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I have a matrix

 M = {{0, 0, 0, 0}, {0, 0, 0, 0}, {0, 0, 0, b}, {0, 0, -b, 0}}

that I want to diagonalize. So far, I always used the following and it worked, but for

 U = Eigenvectors[M]
 FullSimplify[U.M.Transpose[U]] // MatrixForm

I get $$ \left( \begin{array}{cccc} 0 & 0 & 0 & 0 \\ 0 & 0 & 0 & 0 \\ 0 & 0 & 0 & 2 i b \\ 0 & 0 & -2 i b & 0 \\ \end{array} \right)$$

In contrast for a different matrix like

M2= {{0, 0, 0, 0}, {0, 0, A, 0}, {0, A, 0, 0}, {0, 0, 0, 0}}

I get from

 U2 = Eigenvectors[M2]
 FullSimplify[U2.M2.Transpose[U2]] // MatrixForm

the result

$$ \left( \begin{array}{cccc} 0 & 0 & 0 & 0 \\ 0 & 0 & 0 & 0 \\ 0 & 0 & -2 A & 0 \\ 0 & 0 & 0 & 2 A \\ \end{array} \right)$$ as it should be.

What's the problem here? Why isn't

 FullSimplify[U.M.Transpose[U]] // MatrixForm

diagonal as it should be?

EDIT: For

 FullSimplify[U.M.Inverse[U]] // MatrixForm

I get a diagonal matrix, but then

 M3=M+M2 
 U3 = Eigenvectors[M3]
 FullSimplify[U3.M3.Inverse[U3]] // MatrixForm

isn't diagonal.

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closed as off-topic by MarcoB, Bob Hanlon, dr.blochwave, Daniel Lichtblau, Oleksandr R. Jun 30 '15 at 0:19

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    $\begingroup$ M is not symmetric, so the correct check exploiting the antisymmetry is U.M.ConjugateTranspose[U]. $\endgroup$ – J. M. will be back soon Jun 29 '15 at 12:13
  • $\begingroup$ @J. M. Thanks for your comment. This works for M, but if I define a new matrix as the sum of the two other matrices this does not yield a diagonal matrix. The result is then $$ \left( \begin{array}{cccc} 0 & 0 & -\frac{b^2}{\sqrt{(A-b) (A+b)}} & \frac{b^2}{\sqrt{(A-b) (A+b)}} \\ 0 & 0 & 0 & 0 \\ \frac{2 A^2}{\sqrt{(A-b) (A+b)}} & 0 & -\frac{A^2+b^2}{\sqrt{(A-b) (A+b)}} & 0 \\ -\frac{2 A^2}{\sqrt{(A-b) (A+b)}} & 0 & 0 & \frac{A^2+b^2}{\sqrt{(A-b) (A+b)}} \\ \end{array} \right) $$ $\endgroup$ – jak Jun 29 '15 at 12:17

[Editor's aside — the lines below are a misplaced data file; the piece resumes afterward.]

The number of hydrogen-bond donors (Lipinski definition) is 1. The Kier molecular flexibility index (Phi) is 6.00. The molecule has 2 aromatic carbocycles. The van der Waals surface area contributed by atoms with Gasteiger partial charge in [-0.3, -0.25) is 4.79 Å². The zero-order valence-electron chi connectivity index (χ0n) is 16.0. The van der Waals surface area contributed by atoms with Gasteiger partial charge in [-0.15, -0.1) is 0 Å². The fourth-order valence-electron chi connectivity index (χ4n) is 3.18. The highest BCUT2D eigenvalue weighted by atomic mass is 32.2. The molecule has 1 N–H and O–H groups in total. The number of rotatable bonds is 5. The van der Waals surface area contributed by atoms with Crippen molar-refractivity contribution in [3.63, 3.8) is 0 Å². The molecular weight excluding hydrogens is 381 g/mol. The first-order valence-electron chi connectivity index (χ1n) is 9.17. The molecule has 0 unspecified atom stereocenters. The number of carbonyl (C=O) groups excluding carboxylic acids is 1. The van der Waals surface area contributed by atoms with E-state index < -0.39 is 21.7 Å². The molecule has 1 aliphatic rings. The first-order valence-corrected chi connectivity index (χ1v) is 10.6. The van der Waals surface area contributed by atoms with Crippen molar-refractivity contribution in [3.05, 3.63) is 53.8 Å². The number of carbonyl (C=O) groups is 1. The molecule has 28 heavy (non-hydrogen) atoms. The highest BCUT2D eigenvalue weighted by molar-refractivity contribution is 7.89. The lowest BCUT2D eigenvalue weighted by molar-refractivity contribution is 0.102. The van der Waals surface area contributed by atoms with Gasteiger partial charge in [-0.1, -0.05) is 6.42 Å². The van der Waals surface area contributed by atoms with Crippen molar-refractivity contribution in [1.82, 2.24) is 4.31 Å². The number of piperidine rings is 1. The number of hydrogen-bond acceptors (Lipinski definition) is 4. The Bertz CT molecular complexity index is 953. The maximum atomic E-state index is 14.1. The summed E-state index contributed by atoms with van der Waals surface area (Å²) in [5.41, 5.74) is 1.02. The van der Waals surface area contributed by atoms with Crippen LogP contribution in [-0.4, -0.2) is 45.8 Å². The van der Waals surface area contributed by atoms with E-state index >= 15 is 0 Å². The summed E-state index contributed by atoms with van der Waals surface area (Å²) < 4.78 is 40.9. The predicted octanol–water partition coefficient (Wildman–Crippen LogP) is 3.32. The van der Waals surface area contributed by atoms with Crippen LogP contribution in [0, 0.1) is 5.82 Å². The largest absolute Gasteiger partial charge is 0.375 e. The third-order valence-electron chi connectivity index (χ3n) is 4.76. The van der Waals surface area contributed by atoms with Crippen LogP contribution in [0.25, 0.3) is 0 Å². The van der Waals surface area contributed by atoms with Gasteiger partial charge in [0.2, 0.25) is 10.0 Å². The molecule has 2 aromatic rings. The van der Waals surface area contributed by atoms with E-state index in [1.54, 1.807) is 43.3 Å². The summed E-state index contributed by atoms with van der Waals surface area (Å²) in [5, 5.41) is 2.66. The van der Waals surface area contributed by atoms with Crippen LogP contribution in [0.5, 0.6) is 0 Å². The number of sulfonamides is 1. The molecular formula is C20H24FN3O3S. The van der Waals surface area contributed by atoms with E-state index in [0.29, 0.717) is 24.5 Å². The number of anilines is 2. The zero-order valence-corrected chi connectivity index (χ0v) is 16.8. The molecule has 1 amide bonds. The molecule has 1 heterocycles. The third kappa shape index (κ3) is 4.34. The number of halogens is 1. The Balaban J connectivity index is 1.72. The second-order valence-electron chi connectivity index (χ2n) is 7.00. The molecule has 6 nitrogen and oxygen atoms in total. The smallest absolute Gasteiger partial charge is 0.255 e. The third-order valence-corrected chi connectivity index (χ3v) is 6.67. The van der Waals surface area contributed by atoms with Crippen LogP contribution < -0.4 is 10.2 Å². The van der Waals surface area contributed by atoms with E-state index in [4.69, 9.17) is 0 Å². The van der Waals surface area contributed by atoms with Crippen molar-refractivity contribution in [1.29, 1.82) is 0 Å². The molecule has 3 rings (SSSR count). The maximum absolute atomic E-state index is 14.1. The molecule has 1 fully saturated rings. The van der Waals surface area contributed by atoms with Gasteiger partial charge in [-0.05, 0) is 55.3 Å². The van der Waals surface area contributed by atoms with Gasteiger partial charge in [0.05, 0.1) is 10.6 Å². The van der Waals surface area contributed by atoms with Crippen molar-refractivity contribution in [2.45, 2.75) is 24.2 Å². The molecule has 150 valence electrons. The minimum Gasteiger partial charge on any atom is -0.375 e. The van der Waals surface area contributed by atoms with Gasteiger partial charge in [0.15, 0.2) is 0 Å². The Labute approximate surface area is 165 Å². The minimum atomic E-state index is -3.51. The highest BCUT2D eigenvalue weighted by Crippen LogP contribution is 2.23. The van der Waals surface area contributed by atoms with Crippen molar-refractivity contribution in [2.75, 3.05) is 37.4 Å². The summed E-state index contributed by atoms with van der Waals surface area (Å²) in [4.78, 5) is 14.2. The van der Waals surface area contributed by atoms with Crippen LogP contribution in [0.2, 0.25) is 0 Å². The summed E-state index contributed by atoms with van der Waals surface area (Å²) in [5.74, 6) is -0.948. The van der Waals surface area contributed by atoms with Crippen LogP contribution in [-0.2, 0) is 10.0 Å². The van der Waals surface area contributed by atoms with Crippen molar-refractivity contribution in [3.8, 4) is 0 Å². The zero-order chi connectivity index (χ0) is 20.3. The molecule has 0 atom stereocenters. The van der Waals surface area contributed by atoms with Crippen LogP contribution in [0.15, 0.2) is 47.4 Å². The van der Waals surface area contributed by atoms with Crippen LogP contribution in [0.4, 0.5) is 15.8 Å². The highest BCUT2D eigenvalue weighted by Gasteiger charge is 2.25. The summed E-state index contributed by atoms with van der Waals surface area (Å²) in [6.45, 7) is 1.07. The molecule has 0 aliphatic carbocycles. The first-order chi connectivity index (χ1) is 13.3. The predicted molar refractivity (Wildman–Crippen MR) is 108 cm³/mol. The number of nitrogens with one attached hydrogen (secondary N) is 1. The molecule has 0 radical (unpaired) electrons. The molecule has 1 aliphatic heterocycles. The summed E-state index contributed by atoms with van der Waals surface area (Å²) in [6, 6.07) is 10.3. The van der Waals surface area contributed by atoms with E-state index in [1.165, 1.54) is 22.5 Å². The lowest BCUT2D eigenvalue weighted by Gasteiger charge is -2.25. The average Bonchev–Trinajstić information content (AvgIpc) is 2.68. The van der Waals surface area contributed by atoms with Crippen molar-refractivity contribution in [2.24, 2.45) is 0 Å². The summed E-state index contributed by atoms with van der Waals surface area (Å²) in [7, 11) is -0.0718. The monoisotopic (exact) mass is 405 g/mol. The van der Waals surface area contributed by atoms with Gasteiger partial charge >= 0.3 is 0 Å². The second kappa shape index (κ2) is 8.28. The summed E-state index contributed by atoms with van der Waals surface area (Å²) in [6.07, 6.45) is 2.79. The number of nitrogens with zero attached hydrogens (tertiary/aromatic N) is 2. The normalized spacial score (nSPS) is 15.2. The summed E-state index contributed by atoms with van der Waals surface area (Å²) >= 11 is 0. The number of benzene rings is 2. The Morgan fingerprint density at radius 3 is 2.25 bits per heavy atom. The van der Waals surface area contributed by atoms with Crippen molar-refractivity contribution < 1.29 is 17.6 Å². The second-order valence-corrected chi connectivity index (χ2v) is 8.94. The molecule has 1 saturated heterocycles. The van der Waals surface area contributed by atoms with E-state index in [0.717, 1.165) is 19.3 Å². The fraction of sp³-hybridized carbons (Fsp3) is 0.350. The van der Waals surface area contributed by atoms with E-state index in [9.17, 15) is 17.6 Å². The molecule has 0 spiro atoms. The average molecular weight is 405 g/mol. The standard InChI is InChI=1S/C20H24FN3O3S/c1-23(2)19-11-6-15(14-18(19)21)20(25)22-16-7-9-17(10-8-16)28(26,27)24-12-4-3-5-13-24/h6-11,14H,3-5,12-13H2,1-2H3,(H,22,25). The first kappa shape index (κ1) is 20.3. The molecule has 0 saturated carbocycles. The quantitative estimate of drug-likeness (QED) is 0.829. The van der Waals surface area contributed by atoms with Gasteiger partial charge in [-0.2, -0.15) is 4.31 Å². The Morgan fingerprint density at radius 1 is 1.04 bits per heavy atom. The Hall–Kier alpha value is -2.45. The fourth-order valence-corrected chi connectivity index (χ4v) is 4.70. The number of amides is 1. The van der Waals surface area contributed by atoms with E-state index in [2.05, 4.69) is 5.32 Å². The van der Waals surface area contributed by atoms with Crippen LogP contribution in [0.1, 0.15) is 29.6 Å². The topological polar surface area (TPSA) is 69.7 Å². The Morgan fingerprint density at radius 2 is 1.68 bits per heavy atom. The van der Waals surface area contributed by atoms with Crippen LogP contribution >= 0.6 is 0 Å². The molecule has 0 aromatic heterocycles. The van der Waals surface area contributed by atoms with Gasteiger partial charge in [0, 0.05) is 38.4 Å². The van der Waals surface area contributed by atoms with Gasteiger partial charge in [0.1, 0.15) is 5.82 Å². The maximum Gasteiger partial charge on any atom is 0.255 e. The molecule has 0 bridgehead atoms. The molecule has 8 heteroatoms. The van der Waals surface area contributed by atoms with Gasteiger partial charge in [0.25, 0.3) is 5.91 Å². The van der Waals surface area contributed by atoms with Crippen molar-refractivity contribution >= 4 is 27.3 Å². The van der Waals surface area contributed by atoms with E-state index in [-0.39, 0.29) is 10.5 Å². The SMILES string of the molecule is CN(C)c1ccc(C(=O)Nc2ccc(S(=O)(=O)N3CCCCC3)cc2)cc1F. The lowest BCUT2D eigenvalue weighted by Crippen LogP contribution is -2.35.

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    $\begingroup$ That would be because the eigenvectors are returned as rows. Transpose[] before checking. $\endgroup$ – J. M. will be back soon Jun 29 '15 at 12:22
  • $\begingroup$ @J. M. oh... yes of course. Thank you so much! $\endgroup$ – jak Jun 29 '15 at 12:24
  • $\begingroup$ Okay, read the docs for Eigensystem[], and then try answering your own question. $\endgroup$ – J. M. will be back soon Jun 29 '15 at 12:26
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In general, the relation between an original matrix and the eigenvalue decomposition is the following:

m = RandomReal[1, {5, 5}];
{eval, evec} = Eigensystem[m];
Norm[Transpose[evec].DiagonalMatrix[eval].Inverse@Transpose[evec]-m]

which outputs 0.

So, in order to diagonalize the matrix m, we have to evaluate Inverse[u].m.u with u=Tranpose@Eigenvectors@m.

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